Haulage firm arm bids for controversial contracts to provide lawyers in criminal trials amid protests from legal profession
A subsidiary of the haulage firm Eddie Stobart has emerged as a leading contender in bidding for a new generation of criminal legal aid contracts that would deprive defendants of the right to choose their own solicitor.
Lawyers are planning protests outside parliament in opposition to the Ministry of Justice’s proposals, which aim to cut fees, reduce funding of judicial reviews and save a further £220m out of the legal aid budget.
The row within the legal profession over the plans is intensifying. The head of Stobart Barristers has described traditional law firms who rely on legal aid as “‘wounded animals waiting to die” and accused rival lawyers of sending his firm messages urging it to “Truck Off”.
The MoJ’s most controversial proposal is the introduction of competitive tendering in contracts to provide lawyers for defendants in criminal trials.
In order to guarantee winning firms receive a sufficient number of cases each year, the MoJ is proposing to remove the right of defendants funded by legal aid to select their own solicitor.
The arrival of Stobart Barristers last year has reinforced fears among the wider legal profession. Stobart operates by connecting clients directly to barristers, cutting out the need for solicitors.
Trevor Howarth, its legal director, said the firm would be bidding for the new criminal defence contracts. “We can deliver the service at a cost that’s palatable for the taxpayer,” he said. “Our business model was developed with this in mind.
“We at Stobart are well known for taking out the waste and the waste here is the duplication of solicitors going to the courtroom. At the moment there are 1,600 legal aid firms; in future there will be 400. At Stobart, we wouldn’t use 10 trucks to deliver one product.”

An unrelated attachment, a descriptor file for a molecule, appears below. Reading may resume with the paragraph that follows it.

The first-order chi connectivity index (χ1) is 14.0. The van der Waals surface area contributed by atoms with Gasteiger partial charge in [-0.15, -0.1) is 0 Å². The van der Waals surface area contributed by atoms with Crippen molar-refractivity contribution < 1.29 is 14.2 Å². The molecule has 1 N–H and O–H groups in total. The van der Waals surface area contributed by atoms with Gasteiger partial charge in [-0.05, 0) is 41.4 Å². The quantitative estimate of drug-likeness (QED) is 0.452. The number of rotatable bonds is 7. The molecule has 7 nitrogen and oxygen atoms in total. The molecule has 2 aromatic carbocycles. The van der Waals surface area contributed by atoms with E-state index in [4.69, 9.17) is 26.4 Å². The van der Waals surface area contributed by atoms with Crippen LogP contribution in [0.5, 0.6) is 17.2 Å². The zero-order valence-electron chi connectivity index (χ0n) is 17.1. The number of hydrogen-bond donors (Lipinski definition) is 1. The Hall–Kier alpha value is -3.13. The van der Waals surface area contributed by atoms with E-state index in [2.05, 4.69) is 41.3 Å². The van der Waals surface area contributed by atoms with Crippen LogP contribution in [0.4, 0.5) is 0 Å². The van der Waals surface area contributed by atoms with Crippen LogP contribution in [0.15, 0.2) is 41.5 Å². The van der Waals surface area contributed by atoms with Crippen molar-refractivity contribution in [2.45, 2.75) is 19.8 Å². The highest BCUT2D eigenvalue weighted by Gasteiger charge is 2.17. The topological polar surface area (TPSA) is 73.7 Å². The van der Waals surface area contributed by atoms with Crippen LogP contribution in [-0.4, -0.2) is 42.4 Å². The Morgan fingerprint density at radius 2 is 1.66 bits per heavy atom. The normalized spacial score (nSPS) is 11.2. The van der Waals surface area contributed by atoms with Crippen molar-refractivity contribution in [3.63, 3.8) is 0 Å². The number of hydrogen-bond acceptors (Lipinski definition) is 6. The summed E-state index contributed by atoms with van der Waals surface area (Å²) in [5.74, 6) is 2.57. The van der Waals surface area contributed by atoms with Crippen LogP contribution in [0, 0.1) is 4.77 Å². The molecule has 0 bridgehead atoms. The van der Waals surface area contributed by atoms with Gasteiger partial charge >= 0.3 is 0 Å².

Howarth said he had received emails from solicitors with the heading “Truck Off”. He added: “I have already taken calls from barristers [on our panels] who say they have been contacted by solicitors telling them they won’t use them again if they take instructions from us.”
On removing a defendant’s right to choose their solicitor, Howarth said: “I don’t think the lack of choice is damaging. [People are not] entitled to access justice with an open cheque. No one is stopping them paying for their own choice of solicitor.”
Barristers and solicitors held a protest meeting in Manchester last month. Another protest meeting by lawyers is being organised for 22 May outside parliament.
Under the plans, defendants on legal aid will no longer be able to choose which lawyer represents them in a police station or a magistrate’s court. They will still be able to choose which barrister represents them at crown court.
Paul Harris, president of the London Criminal Courts Solicitors’ Association, warned that the quality of legal representation would decline. “How is anyone facing serious criminal allegations going to feel being represented by a haulage company?” he asked. “The individual will have no choice. The state will prosecute you and then choose your lawyer. By removing choice, providers will have less incentive to compete on quality. We will end up with far more miscarriages of justice.”
The Bar Council, which represents barristers, has launched an online petition under the slogan “Say No to Cut Price Justice”. Maura McGowan QC, chairman of the Bar Council, said: “It is against the public interest to introduce a system where legal services are provided on cost alone, by the lowest bidder, and not on quality … where you have no choice of who represents you.”
Sadiq Khan MP, Labour’s justice spokesman, told the Law Society Gazette: “No one wants a second-rate system where you are forced to accept whatever representation you are given regardless of quality.”
An MoJ spokesperson said: “Quality-assured lawyers will still be available. Quality standards will be assessed as part of the tender process and we will ensure they are maintained by the lawyers who win contracts. We will continue to uphold everyone’s right to a fair trial, but with £1bn a year spent on criminal legal aid we have to look again at how to deliver better value for every penny of taxpayers’ money spent.”